Tempers are getting shorter and actions becoming nastier in Singapore, said some community leaders and analysts on Monday.
They agreed with Prime Minister Lee Hsien Loong, who in the National Day Rally on Sunday had flagged "troubling signs" in Singaporeans' behaviour towards each other and foreigners.
But in analysing the causes of the problem, some went a step further by noting that it may partly be of the state's own making.
In his speech, Mr Lee highlighted a "rising trend of not so good behaviour", like residents who do not want nursing homes in their backyard. He was also worried by the "one-eyed dragon" syndrome, in which some Singaporeans are quick to criticise foreigners' bad behaviour but slow to notice good actions.
Mr Lee said the loss of the kampung spirit may be one reason "we seem to be getting less patient, less tolerant, less willing to compromise to get along".
People now lead more private lives and interact less, leading to self-centred behaviour, he said.
Things get worse when you add the stresses of living in a dense city, said National University of Singapore (NUS) sociologist Paulin Straughan. "When you step out of the house, you can't get to the MRT, when you're on the MRT, people are in your face. It can change your whole outlook of life," she said.
Unlike in other countries, Singaporeans do not have the option of moving to the suburbs when life gets too stressful or expensive in the city, added NUS political scientist Reuben Wong. "We're living in a goldfish bowl which is too small."
The sense of being squeezed - especially in the past six years - has contributed to Singaporeans' unhappiness with foreigners.
"Singaporeans are not xenophobic," noted former National Integration Council member Edward D'Silva, adding foreigners have always been present here.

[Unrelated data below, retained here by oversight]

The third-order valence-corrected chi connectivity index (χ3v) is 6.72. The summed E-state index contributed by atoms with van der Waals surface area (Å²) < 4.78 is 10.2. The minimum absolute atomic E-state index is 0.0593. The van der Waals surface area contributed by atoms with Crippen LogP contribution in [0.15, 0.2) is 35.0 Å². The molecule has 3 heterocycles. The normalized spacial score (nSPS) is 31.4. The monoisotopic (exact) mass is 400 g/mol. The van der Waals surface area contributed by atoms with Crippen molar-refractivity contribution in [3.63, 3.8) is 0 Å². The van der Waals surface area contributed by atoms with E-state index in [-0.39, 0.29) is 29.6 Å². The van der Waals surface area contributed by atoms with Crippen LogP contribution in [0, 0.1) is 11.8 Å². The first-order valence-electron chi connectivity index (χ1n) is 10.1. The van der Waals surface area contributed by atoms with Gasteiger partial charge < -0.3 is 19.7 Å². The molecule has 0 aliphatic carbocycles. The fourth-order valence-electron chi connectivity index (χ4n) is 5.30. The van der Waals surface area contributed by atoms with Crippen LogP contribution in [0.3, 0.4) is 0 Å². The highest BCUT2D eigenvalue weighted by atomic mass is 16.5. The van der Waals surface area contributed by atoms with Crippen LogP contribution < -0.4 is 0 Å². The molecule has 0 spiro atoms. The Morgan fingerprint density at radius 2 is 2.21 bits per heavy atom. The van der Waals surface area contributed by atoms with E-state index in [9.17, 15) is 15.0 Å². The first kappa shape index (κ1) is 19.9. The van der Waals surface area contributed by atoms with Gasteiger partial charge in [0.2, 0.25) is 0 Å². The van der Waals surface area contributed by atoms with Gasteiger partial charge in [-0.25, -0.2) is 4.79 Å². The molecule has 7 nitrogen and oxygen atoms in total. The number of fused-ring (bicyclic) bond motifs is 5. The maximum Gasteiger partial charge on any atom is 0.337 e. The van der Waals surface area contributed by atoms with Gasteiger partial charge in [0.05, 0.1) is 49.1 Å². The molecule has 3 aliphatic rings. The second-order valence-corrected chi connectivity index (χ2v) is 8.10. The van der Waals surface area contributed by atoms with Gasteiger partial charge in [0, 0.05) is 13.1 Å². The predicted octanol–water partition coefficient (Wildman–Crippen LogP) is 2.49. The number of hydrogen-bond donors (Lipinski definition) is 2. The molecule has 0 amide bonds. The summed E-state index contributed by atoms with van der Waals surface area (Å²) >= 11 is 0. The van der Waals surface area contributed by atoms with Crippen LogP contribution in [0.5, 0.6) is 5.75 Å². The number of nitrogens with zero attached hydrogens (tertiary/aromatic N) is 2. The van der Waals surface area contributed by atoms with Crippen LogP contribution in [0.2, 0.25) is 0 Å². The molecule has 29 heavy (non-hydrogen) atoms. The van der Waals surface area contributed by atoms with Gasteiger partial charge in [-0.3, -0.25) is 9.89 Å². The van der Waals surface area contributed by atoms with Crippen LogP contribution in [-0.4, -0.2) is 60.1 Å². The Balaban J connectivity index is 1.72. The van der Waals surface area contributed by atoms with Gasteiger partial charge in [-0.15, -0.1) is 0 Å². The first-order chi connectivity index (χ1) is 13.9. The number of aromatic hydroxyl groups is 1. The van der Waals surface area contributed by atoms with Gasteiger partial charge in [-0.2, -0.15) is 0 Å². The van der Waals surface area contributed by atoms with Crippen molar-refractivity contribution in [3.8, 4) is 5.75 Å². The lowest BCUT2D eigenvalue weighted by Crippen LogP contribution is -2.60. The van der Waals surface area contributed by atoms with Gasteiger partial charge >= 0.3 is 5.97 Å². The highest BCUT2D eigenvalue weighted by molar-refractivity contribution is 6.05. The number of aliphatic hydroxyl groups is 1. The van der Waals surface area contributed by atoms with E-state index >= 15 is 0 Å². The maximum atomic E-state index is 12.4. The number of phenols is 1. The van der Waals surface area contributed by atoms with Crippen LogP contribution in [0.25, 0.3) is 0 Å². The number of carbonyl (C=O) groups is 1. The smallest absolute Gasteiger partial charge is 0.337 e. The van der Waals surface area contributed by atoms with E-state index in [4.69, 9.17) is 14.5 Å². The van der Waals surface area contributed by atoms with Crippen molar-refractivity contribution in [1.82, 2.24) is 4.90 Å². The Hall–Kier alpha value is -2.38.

He said Singaporeans now feel strongly against foreigners not so much out of double standards, but because of festering resentment that they have seemingly been passed over despite sacrificing for the country.
Others like sociologists Tan Ern Ser and Mathew Mathews pointed to the competitive environment which creates a self-serving attitude.
"When people feel their interests threatened, they tend not to display a spirit of generosity," said Prof Tan.
Self-interest is also the unintended side-effect of two cornerstones of Singaporean society: meritocracy and self-reliance.
On Sunday, Education Minister Heng Swee Keat, also speaking at the Rally, said "extreme meritocracy and competition can lead to a winner-take-all society, with the winners thinking little of others".
The Government's emphasis on self-reliance, with "little outright social safety nets", means people are conditioned to take care of themselves first, added Ms Corinna Lim, executive director of the Association of Women for Action and Research.
Most observers agreed social media has changed how people interact. Nominated MP Faizah Jamal said the angry online chatter could be because people did not have a channel for speaking up prior to the Internet.
But Singaporeans are in the process of learning how to "disagree without being personal", said Madam Faizah.